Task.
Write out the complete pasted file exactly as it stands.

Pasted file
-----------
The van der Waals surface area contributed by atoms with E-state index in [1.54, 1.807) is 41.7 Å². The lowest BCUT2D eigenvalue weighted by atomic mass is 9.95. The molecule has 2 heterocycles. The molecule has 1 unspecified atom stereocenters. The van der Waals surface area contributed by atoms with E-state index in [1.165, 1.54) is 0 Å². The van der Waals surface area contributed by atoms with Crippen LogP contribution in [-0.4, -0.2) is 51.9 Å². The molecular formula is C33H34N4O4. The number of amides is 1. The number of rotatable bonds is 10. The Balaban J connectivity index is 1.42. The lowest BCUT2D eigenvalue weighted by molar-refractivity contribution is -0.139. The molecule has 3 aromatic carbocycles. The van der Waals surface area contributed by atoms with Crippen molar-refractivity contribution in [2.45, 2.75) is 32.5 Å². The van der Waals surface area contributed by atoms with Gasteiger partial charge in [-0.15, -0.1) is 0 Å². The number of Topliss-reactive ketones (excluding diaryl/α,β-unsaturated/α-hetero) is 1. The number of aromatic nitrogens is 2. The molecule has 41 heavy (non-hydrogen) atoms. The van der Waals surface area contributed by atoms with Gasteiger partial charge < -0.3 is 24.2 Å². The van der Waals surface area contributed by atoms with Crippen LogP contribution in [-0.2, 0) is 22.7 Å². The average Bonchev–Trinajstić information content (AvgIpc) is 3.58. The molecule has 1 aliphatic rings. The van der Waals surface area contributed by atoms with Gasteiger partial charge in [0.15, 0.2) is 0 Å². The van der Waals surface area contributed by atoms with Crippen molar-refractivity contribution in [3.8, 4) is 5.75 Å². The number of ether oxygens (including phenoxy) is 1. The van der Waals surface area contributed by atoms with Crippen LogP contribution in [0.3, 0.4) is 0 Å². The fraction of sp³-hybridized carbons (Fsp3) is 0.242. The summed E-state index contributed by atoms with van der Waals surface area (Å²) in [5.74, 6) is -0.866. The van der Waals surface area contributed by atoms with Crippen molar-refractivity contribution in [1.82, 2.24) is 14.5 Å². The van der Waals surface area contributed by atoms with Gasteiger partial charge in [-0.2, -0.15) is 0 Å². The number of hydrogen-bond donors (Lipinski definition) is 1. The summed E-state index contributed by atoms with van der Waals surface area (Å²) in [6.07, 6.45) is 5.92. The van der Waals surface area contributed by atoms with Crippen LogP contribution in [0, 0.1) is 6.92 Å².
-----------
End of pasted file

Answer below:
The van der Waals surface area contributed by atoms with E-state index in [1.54, 1.807) is 41.7 Å². The lowest BCUT2D eigenvalue weighted by atomic mass is 9.95. The molecule has 2 heterocycles. The molecule has 1 unspecified atom stereocenters. The van der Waals surface area contributed by atoms with E-state index in [1.165, 1.54) is 0 Å². The van der Waals surface area contributed by atoms with Crippen LogP contribution in [-0.4, -0.2) is 51.9 Å². The molecular formula is C33H34N4O4. The number of amides is 1. The number of rotatable bonds is 10. The Balaban J connectivity index is 1.42. The lowest BCUT2D eigenvalue weighted by molar-refractivity contribution is -0.139. The molecule has 3 aromatic carbocycles. The van der Waals surface area contributed by atoms with Crippen molar-refractivity contribution in [2.45, 2.75) is 32.5 Å². The van der Waals surface area contributed by atoms with Gasteiger partial charge in [-0.15, -0.1) is 0 Å². The number of Topliss-reactive ketones (excluding diaryl/α,β-unsaturated/α-hetero) is 1. The number of aromatic nitrogens is 2. The molecule has 41 heavy (non-hydrogen) atoms. The van der Waals surface area contributed by atoms with Gasteiger partial charge < -0.3 is 24.2 Å². The van der Waals surface area contributed by atoms with Crippen LogP contribution in [-0.2, 0) is 22.7 Å². The average Bonchev–Trinajstić information content (AvgIpc) is 3.58. The molecule has 1 aliphatic rings. The van der Waals surface area contributed by atoms with Gasteiger partial charge in [0.15, 0.2) is 0 Å². The van der Waals surface area contributed by atoms with Crippen molar-refractivity contribution in [3.8, 4) is 5.75 Å². The number of ether oxygens (including phenoxy) is 1. The van der Waals surface area contributed by atoms with Crippen LogP contribution in [0.3, 0.4) is 0 Å². The fraction of sp³-hybridized carbons (Fsp3) is 0.242. The summed E-state index contributed by atoms with van der Waals surface area (Å²) in [5.74, 6) is -0.866. The van der Waals surface area contributed by atoms with Crippen molar-refractivity contribution in [1.82, 2.24) is 14.5 Å². The van der Waals surface area contributed by atoms with Gasteiger partial charge in [-0.2, -0.15) is 0 Å². The number of hydrogen-bond donors (Lipinski definition) is 1. The summed E-state index contributed by atoms with van der Waals surface area (Å²) in [6.07, 6.45) is 5.92. The van der Waals surface area contributed by atoms with Crippen LogP contribution in [0, 0.1) is 6.92 Å².